Understanding the brain is now one of the greatest challenges in modern science. Habits play a significant role in brain functioning and the way the brain processes various stimuli, which get manifested through behavior. Habit is a propensity that is molded by environmental circumstances, similar to instinct. It gets transmitted culturally to a great extent rather than biologically. Thus, habit is the enormous flywheel of society, its most precious conservative agent. The mechanisms of habit are mostly unconscious, but they may press on our awareness. Habits are submerged repertoires of potential behavior; they can be triggered or reinforced through various stimuli from the environment.
In 1949, Donald Hebb proposed a neuroscientific explanation of learning and its association with behavior, which was published in "The Organization of Behavior." This theory is popularly known as Hebbian Learning Theory or Hebb's Rule of Cell Assembly Theory. The theory attempts to showcase the neuropsychological underpinnings of learning and explains that when our brain learns something new, neurons are activated and connected with other neurons, forming a neural network structure where the connections are initially weak. However, they get stronger each time through repeated stimulus and can make certain habits or actions more intuitive. Therefore, exposure to certain stimuli plays a significant role in neural activation and the creation of neural networks. This can lead an individual to a cognitive state where they are completely immersed in a certain flow of action. The process has been well-explained through scholarly work conducted in the field of positive psychology and is referred to as Flow Theory.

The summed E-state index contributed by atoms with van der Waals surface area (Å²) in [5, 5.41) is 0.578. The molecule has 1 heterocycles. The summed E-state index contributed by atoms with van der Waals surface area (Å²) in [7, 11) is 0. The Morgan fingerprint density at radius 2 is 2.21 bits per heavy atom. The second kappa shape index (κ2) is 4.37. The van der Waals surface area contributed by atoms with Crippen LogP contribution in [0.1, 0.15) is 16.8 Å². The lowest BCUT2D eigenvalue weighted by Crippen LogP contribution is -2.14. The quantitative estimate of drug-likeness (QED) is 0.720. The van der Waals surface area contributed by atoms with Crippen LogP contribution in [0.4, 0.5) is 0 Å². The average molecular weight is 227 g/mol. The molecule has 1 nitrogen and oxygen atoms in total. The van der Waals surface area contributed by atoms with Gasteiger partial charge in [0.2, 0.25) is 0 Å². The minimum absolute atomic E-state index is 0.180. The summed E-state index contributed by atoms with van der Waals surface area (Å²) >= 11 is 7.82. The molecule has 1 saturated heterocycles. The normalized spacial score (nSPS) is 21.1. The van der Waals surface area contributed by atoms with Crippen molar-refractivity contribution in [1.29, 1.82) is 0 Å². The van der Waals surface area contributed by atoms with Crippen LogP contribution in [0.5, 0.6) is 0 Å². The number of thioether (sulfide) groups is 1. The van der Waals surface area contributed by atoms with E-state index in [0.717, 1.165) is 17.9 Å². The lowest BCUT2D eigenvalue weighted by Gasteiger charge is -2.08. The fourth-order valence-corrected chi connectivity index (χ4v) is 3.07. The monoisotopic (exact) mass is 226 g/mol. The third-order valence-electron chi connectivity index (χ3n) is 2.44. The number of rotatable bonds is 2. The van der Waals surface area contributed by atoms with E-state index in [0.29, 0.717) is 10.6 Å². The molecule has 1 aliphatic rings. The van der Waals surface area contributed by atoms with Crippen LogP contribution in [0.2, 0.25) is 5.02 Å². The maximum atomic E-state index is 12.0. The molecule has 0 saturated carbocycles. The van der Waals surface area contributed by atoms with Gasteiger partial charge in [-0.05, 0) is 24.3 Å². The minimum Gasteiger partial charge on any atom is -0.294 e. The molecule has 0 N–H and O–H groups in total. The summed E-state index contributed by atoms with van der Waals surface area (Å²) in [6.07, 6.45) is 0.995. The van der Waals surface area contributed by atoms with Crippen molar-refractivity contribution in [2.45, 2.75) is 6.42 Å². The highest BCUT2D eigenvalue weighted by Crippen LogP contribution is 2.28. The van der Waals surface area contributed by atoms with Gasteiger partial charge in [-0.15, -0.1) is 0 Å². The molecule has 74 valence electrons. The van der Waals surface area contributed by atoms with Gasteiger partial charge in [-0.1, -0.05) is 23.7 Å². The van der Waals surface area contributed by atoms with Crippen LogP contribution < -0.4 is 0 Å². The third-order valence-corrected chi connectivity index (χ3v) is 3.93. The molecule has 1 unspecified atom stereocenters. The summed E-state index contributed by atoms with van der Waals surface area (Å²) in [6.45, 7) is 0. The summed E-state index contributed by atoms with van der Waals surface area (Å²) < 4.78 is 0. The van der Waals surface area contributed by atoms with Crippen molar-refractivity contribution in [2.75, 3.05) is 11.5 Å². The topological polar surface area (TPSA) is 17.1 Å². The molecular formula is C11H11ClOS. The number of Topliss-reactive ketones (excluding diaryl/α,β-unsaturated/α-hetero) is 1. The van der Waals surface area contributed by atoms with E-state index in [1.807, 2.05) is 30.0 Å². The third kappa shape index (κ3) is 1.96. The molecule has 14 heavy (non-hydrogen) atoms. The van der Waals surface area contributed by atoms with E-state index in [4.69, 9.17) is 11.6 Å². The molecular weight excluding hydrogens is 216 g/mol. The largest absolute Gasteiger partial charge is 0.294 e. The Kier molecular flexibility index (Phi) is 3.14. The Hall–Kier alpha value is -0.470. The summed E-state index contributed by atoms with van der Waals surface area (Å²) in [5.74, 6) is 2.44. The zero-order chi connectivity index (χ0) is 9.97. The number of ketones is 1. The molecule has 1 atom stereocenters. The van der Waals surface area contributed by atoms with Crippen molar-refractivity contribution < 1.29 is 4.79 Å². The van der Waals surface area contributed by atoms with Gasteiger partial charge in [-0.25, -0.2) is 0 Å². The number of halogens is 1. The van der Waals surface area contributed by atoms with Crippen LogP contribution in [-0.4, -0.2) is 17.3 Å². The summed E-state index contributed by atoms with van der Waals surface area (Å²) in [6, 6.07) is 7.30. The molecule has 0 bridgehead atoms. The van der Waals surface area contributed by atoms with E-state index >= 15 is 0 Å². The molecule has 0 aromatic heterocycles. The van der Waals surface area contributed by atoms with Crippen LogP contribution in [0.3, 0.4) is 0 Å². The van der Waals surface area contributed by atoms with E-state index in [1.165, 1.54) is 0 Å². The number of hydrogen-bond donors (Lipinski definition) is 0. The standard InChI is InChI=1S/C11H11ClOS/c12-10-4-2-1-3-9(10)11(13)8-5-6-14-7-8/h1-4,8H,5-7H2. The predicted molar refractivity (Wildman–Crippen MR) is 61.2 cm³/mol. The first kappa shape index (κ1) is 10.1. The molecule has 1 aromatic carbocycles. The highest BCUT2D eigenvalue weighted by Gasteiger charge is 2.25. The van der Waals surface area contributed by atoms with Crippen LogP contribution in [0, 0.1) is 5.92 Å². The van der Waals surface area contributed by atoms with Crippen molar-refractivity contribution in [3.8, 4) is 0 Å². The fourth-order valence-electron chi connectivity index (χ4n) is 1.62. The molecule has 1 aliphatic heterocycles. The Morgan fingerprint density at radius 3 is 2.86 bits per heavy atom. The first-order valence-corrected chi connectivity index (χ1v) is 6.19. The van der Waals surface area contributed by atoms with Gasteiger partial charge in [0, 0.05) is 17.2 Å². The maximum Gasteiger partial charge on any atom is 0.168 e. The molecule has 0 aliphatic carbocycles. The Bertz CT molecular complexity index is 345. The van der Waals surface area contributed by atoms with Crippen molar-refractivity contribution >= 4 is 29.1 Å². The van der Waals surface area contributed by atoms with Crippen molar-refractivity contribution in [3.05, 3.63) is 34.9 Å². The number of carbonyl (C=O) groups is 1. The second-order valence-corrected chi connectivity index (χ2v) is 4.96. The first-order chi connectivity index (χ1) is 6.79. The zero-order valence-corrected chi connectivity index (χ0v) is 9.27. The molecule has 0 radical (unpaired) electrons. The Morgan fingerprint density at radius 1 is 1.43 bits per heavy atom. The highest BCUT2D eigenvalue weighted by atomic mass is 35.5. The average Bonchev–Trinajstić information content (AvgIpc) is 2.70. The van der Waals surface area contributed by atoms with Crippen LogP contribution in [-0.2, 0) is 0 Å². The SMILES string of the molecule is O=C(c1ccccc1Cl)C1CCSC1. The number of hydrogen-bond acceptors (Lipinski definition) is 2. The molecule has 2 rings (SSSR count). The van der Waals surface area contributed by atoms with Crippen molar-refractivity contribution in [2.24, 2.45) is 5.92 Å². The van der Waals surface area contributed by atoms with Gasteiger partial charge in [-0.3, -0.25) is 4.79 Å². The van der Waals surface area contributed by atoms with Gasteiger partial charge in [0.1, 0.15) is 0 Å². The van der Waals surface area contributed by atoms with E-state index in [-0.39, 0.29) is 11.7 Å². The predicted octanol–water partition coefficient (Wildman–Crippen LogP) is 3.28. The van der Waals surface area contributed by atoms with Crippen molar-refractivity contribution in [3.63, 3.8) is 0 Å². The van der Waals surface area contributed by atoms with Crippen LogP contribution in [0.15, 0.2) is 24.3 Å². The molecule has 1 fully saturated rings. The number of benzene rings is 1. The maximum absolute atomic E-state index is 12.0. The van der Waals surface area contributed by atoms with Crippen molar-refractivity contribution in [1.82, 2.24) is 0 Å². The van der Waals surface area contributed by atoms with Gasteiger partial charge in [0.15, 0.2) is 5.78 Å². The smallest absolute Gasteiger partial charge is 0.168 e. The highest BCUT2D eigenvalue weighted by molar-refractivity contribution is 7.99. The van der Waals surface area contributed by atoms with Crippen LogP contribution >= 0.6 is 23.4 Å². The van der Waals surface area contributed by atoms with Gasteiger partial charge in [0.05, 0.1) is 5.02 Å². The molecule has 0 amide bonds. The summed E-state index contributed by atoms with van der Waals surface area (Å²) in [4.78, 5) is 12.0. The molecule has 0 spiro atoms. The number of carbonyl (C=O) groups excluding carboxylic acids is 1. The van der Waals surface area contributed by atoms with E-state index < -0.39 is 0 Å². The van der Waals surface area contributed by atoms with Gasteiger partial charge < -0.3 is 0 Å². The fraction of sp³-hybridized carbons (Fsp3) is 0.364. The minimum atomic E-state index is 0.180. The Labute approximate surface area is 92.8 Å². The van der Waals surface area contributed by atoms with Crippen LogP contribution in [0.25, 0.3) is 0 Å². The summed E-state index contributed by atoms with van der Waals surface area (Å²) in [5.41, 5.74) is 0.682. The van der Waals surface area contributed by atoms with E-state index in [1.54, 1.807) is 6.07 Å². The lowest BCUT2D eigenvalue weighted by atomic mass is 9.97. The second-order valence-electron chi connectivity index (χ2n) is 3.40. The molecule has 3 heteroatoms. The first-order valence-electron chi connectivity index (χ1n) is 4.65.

The formation of habits through a neuroscientific approach and their connection with complex cognition and tasks is important. This also creates a requirement to explore and understand the concept of the Habit Discontinuity hypothesis. This concept is highly relevant in the field of behavioral transformation through a change in habits and can significantly contribute to social change. In the late 1930s, Kurt Lewin proposed the "unfreeze - change - freeze" model in the domain of social change. Lewin provided an interesting analysis of the change process through Field Theory, which can also be explained through experience or exposure to certain stimuli.
The underlying mechanisms that control coordinated and purposeful behavior and complex cognition are major grey areas in the field of neuroscience. A significant amount of transdisciplinary scholarly research is happening across the world to explore and understand how complex cognitive behavior arises from the distributed activity of billions of neurons in the brain. Simple behaviors can be explained through relatively simple and straightforward interactions between the brain's input and output systems. However, complex cognition, higher-order analytical and creative thinking, and strategic and critical thinking with a meaningful balance of emotion through the lenses of neural activities, still remain unexplored to a great extent.